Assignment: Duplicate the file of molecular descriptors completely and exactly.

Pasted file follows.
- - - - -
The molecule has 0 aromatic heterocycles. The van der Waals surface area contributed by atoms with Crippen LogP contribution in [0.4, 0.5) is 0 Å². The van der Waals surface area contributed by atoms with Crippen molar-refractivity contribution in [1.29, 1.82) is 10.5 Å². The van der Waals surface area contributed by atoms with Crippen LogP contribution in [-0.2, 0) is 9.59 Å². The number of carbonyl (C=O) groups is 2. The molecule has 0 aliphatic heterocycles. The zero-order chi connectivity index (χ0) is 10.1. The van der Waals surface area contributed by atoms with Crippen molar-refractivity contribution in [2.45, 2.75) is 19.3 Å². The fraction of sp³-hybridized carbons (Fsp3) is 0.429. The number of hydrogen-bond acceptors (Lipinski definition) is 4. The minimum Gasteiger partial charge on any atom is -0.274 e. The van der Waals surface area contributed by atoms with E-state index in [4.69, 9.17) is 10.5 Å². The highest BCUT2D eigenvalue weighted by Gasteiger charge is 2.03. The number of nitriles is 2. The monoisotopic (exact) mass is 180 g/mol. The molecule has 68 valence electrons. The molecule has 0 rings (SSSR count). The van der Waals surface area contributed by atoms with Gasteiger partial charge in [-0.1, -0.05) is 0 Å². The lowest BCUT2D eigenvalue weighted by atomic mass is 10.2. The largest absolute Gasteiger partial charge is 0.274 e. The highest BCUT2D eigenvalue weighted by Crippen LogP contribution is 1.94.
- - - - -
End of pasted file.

The molecule has 0 aromatic heterocycles. The van der Waals surface area contributed by atoms with Crippen LogP contribution in [0.4, 0.5) is 0 Å². The van der Waals surface area contributed by atoms with Crippen molar-refractivity contribution in [1.29, 1.82) is 10.5 Å². The van der Waals surface area contributed by atoms with Crippen LogP contribution in [-0.2, 0) is 9.59 Å². The number of carbonyl (C=O) groups is 2. The molecule has 0 aliphatic heterocycles. The zero-order chi connectivity index (χ0) is 10.1. The van der Waals surface area contributed by atoms with Crippen molar-refractivity contribution in [2.45, 2.75) is 19.3 Å². The fraction of sp³-hybridized carbons (Fsp3) is 0.429. The number of hydrogen-bond acceptors (Lipinski definition) is 4. The minimum Gasteiger partial charge on any atom is -0.274 e. The van der Waals surface area contributed by atoms with E-state index in [4.69, 9.17) is 10.5 Å². The highest BCUT2D eigenvalue weighted by Gasteiger charge is 2.03. The number of nitriles is 2. The monoisotopic (exact) mass is 180 g/mol. The molecule has 68 valence electrons. The molecule has 0 rings (SSSR count). The van der Waals surface area contributed by atoms with Gasteiger partial charge in [-0.1, -0.05) is 0 Å². The lowest BCUT2D eigenvalue weighted by atomic mass is 10.2. The largest absolute Gasteiger partial charge is 0.274 e. The highest BCUT2D eigenvalue weighted by Crippen LogP contribution is 1.94.